Utah — Cub Scouts’ bias toward the Mountain West is present again! With two great wins this week, the 14-7 Utes are sneaking back into relevancy for postseason opportunities. Four days after beating their in-state rival BYU Cougars, Utah held on for a one-point win over New Mexico. While their record is nothing to be impressed with, having non-conference wins over the likes of Gonzaga and LSU should make this international-heavy roster tough for the selection committee to ignore. 7-2 Aussie center Luke Nevill gets little attention despite major production, and the team is run through the physically exhausting push of 6-5 Serbian junior Luka Drca, who isn’t flashy but super productive.
Honorable mention: Arizona (great wins over both of the Washington teams), Mississippi (beating Kentucky and Miss State in the same week is about as good as it gets in Oxford), Penn State (Big Ten relevancy and a road win over Michigan State? Two words: Talor Battle), Northeastern (CAA’s top dog after beating VCU), and Oregon State (four in a row for a team that had no conference wins last year? Obama Mojo?)
Scouting Corner: Guess Who?
I don’t know why, but I am biased in this kid’s favor. Put simply, everyday of the week, I would want this player on my team. He is a big, powerful 2-guard who is active and tough to defend as he can score in a myriad of ways, some rather unorthodox. The junior, who plays college not far from his hometown, is a beast of a rebounder averaging almost nine per game for his career in a physical conference. In addition, he is a great all-around defender, giving him two skills that are “NBA ready,” giving him real value at the next level.
He is not the best outside-shooter for a 6-5 guard, but I’ve always felt that shooting is one of the basketball skills that can still be re-taught, improved and honed at a later date. For this reason, I believe he can develop better range and consistency on his perimeter game while a professional. He is also not the best ball handler, but he has the uncanny knack for getting into the lane and finishing, relying on his strength, intimidation, athleticism, and speed.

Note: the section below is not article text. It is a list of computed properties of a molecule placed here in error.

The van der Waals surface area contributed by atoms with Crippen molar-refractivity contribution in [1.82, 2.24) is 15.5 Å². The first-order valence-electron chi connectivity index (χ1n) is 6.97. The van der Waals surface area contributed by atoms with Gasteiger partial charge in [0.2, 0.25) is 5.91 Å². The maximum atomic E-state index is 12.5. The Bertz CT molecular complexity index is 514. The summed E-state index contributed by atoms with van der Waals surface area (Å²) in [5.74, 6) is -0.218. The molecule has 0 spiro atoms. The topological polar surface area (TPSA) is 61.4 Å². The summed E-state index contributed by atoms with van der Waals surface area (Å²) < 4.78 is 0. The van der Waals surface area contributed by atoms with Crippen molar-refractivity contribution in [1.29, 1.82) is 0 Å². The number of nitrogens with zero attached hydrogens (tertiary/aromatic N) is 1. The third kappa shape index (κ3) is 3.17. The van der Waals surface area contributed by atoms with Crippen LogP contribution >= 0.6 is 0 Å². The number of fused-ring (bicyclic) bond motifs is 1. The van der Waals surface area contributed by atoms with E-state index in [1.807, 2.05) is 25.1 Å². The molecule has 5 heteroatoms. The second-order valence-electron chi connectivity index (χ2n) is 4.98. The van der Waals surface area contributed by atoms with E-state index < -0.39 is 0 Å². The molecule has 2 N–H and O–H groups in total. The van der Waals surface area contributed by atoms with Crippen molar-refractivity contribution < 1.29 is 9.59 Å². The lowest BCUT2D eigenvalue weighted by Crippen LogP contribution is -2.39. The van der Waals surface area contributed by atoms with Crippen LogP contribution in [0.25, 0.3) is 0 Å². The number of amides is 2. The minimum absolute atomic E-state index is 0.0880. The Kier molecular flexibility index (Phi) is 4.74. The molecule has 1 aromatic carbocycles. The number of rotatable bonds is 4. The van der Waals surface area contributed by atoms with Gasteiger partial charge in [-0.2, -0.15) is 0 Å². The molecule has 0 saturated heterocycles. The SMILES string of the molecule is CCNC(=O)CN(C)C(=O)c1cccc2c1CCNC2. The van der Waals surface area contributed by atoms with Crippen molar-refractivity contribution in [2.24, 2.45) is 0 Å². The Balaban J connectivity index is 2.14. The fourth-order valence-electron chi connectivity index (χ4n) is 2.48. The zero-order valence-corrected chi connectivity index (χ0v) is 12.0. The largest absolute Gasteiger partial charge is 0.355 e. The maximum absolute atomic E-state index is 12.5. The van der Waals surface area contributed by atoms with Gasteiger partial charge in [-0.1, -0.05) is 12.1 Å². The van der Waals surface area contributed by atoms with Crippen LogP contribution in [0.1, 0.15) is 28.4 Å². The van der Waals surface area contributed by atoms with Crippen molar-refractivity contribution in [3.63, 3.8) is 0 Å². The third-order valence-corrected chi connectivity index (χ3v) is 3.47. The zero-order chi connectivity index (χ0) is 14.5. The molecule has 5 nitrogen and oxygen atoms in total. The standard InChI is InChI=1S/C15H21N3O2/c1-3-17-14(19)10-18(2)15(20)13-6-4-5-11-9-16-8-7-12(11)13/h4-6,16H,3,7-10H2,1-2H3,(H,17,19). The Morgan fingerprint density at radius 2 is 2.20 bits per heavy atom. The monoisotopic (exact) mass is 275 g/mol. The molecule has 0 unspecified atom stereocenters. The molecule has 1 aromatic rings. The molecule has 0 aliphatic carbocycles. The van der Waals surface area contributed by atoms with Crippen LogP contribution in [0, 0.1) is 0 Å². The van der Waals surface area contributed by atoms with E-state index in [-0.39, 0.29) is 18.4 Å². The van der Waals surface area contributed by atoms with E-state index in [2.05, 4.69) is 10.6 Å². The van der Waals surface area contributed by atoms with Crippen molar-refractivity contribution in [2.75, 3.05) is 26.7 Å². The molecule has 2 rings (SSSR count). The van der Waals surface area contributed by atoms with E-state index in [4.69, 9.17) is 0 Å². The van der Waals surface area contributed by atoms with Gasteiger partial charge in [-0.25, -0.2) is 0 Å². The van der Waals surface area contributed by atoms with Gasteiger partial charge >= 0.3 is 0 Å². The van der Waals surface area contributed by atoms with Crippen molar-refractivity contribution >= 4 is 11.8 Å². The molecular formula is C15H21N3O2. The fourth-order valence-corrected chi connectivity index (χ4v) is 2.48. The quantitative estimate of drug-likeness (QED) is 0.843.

I was glad to see that he decided against testing the NBA waters this past spring. Due to his already “grown man” body, this guy will be worthy of a mid to late first-round pick, whether he comes out this year or in ’10.
Who is this person?
Player Alert: The Good, the Bad and the Ugly
The Washington Huskies are again a title contender in the Pac-10. In addition to the clockwork consistency of big man Jon Brockman, a freshman point guard from down home in Seattle is producing at a high level.
Isaiah Thomas is named for the former Detroit Piston great, but the 5-8 newbie has played mature beyond his years, leading his team not only in scoring and assists, but also to a 16-5 record and in a tie for first-place in conference. Equally deft at scoring from long-range or getting into the paint for one of his patented floaters, Thomas is dangerous. At times, he can fall in love with shooting from long-range (really long) and, at just 31 percent, he should stick more to driving to the hole. His distribution skills are still under development (assists-to-turnover ratio is about 1), but his presence alongside senior guard Justin Dentmon give Head Coach Lorenzo Romar maybe his best chance to win a Pac-10 title.
Staying in conference, the Huskies’ Saturday win in Tempe over Arizona State reflected the bad as well. Guard James Harden and his ASU Sun Devils are in a bit of a free-fall, and I largely attribute their struggles to the nature of their offensive system and the current position of its star within the offense. Put simply, Harden needs to assert himself more and the team should ease off on the slow-down motion offense to take full advantage of their sophomore’s talents.